Claim: The 13th amendment is unproductive because law abiding citizens are monetarily funding a prison workforce that does not benefit the public good.
Marc Santora, a reporter from the New York Times, reported that the average cost to feed, house, and guard an inmate accumulates to around $31, 286. In the state of New York, that amount is $60,000 because “The inmate-to-staff ratio probably hovers around two prisoners for every guard (cite).” When the average cost is multiplied by the amount prisoners in the system, it totals up to $66 billion.
A taxpaying citizen contributes money to the government with the expectation of receiving a better community in return. Reallocating the taxpayers’ money into the prison system is absurdly and unreasonably …show more content…
By directing more money into the prison industry, the state is teaching and funding the notion that in our society it is acceptable to value the reduction of “crime” by enslaving inmates than it is to support a child’s education, creativity, and future.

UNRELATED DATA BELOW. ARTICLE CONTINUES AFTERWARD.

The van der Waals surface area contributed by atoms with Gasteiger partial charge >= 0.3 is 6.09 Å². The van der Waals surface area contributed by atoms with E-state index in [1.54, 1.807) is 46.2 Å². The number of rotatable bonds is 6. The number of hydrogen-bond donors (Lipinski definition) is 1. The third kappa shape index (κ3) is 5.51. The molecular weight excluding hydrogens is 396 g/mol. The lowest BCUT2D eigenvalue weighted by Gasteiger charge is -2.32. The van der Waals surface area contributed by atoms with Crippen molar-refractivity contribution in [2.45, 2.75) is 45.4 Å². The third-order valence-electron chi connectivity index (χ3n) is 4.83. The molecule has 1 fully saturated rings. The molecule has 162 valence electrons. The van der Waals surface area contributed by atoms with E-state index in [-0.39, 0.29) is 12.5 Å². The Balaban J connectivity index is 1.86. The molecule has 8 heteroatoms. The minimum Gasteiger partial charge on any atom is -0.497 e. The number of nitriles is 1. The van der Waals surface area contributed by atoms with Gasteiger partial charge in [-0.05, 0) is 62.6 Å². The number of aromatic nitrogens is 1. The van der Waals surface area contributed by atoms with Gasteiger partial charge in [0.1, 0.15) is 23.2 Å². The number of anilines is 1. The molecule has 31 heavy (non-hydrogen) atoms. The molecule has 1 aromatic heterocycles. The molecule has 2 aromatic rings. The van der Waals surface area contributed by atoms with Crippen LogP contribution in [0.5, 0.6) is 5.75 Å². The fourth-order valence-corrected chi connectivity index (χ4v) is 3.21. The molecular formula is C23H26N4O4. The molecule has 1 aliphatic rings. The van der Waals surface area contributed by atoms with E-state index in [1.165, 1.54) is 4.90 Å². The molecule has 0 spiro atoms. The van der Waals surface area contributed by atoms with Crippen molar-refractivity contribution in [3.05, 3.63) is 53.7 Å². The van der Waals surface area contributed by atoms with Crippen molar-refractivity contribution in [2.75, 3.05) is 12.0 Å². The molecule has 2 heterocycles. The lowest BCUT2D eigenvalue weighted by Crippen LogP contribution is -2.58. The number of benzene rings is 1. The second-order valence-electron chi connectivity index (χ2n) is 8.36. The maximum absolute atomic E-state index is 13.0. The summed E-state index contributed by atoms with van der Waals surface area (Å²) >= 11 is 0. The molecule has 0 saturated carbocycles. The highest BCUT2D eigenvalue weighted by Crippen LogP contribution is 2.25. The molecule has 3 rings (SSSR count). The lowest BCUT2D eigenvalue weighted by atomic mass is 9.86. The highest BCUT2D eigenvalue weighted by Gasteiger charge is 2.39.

Evidence infused with analysis:
Additionally, the community’s tax dollars used to support the enslaved workforce are not being spent to improve the same community in which they are living in. Corporations exploit this workforce to create products are then sold back to the taxpayers. McDonald’s uses prison labor to process the beef for hamburgers which when consumed heavily can damage the society’s health. Victoria’s secret hires prisoners to sew their products that coerce the society into believing that they can only be accepted if they resemble a certain body type.
Link to thesis:
By and large, the 13th amendment does not work because the American public is forced into economically supporting the enslaved prisoner workforce that manufactures products that can be disadvantageous to our collective